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Who gets the credit, and who controls?

Goa, India

Here's an articulate post by a journalist colleague from India -- one of the few that makes sense of the issues at Tunis. It was written by Anand Parthasarathy of The Hindu, a prominent Indian newspaper, and reproduced via the One World South Asia network. BytesForAll mailing list, an APC member, reproduced it... and it raised a (brief but interesting) discussion.

ICT for All? Really?

At the end of the day, Maxigas and I decided to take a walk and survey the images of women, men, elderly people, young people and disabled people at the Source: APC">ICT

4 All Exhibition hall. Afterall, the claim is that ICT is for all right? So who is this 'all' we are talking about.

Obstacles ...and whose security?

Took a cab to the Kram Palexbo, where the Summit and IT 4 All exhibition was happening[...] When we finally got to the site, we were stopped 5 times at "African journalists trained in how to communicate securely online" (APCNews and Toni Eliasz, 30 September 2004), Take Back the Tech! and APC Internet Rights Charter">security

checks at every turn of the road and I had to flash my registration card and a big smile to calm the security that I was indeed, a legitimate subject to attend this conference, accredited (somehow) and all.

Cause for concern: how free is free?

In cyberspace

IFEX Action Alert Network, the International Freedom of eXpression Clearing House has come out with a statement quoting Article 19 to point to attacks on journalists and others at the Source: APC ICT Policy Handbook and APC Annual Report 2005.">WSIS

by the authorities. This statement is being distributed on behalf of the World Summit on the Information Society (WSIS) Civil Society's Media Caucus.

E-GOVERNANCE AND INFORMATIONAL RIGHTS

Delhi,India.

A note analysing the relationship of e-Europa glossary">governance

and informational rights.

Hope remains forever... Tunis vignettes

Tunis, Tunisia

Have just gotten out of the Global Knowledge Partnership or GKP's partnership building workshop at the El-Hana Hotel in Tunis City Centre. It indeed was a pleasant experience. Frankly, had no clue earlier that how GKP works and what kind of partnerships they have all around the world ...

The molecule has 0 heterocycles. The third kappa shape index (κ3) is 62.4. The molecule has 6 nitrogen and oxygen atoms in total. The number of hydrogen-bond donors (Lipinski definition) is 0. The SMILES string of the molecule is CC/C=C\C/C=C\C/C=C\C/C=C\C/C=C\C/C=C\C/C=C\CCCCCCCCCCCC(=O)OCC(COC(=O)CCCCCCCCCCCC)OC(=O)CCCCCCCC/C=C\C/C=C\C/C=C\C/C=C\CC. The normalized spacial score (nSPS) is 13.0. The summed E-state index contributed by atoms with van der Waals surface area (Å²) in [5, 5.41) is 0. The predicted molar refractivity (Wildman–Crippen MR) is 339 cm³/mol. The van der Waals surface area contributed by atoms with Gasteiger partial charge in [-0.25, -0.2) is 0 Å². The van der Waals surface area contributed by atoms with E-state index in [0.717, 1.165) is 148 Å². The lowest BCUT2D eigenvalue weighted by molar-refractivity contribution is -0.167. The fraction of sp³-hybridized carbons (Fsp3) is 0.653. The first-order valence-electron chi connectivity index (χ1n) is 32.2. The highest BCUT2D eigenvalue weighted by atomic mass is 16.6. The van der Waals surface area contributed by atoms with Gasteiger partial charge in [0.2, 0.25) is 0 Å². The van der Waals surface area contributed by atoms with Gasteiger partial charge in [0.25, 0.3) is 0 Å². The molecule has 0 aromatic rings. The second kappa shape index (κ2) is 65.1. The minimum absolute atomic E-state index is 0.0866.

Online protest ... an alternative home

Tunisia

Since the official website of the Online Protest is censored as you can check for yourself here http://www.yezzi.org. I copied all pics from the protest on flickr cause I thought you might like to discover this online protest http://flickr.com/photos/yezzi/sets/1366354/.
It is a virtual online protest to say "Yezzi...Fock" which means "Enough is Enough". They just cannot say we are disturbing the public order and protesting is a constitutional right. The Keyboard Revolution is doing it's way so help us keep the Source: TechSoup Glossary and GenderIT.org">internet

free from censorship.

It's another world out there...

In cyberspace

Inter-Press Service, the alternate Third World-focussed news agency, has these stories related to the Source: APC ICT Policy Handbook and APC Annual Report 2005.">WSIS

. Given its alternative perspective, it reminds us of some diverse perspectives which the first-to-break-the-news Western media often overlooks... or simply prefers not to highlight. One interesting piece is href="http://www.ipsnews.net/news.asp?idnews=30995">Media Enemies to Share UN Spotlight by Marty Logan.

In Tunis, internet governance rhymes with state control

TUNIS, Tunisia

Today, the website of the Citizens' Summit on the Information Society (CSIS) was effectively off-line for all web users in Tunisia. It appears that Tunisian authorities have started to intensify their crackdown on legitimate initiatives related to the World Summit on the information Society (Source: APC ICT Policy Handbook and APC Annual Report 2005.">WSIS

). Blocking the access to the www.citizens-summit.org is the latest in a series of measures introduced to silence voices critical of the "state" in this glossary). As a general rule, "government" should not be capitalised.

Source: Wikipedia">government

and its human right record.

APC talks... in Spanish and French too

Goa, India

Don't miss APC.org's blogs in Spanish and French too. Given APC's base in Latin America, Spanish has been long used. But the French blog is a new initiative, thanks to APC information coordinator Frederic Dubois. Among other posts, the French blog has this story by Neila Charchour Hachicha who lists a dozen-and-half sites blocked by Tunisia, host to the Source: APC ICT Policy Handbook and APC Annual Report 2005.">WSIS

and a "state" in this glossary). As a general rule, "government" should not be capitalised.

Source: Wikipedia">government

which claims it guarantees GenderIT.org and APC Internet Rights Charter">freedom of expression

.

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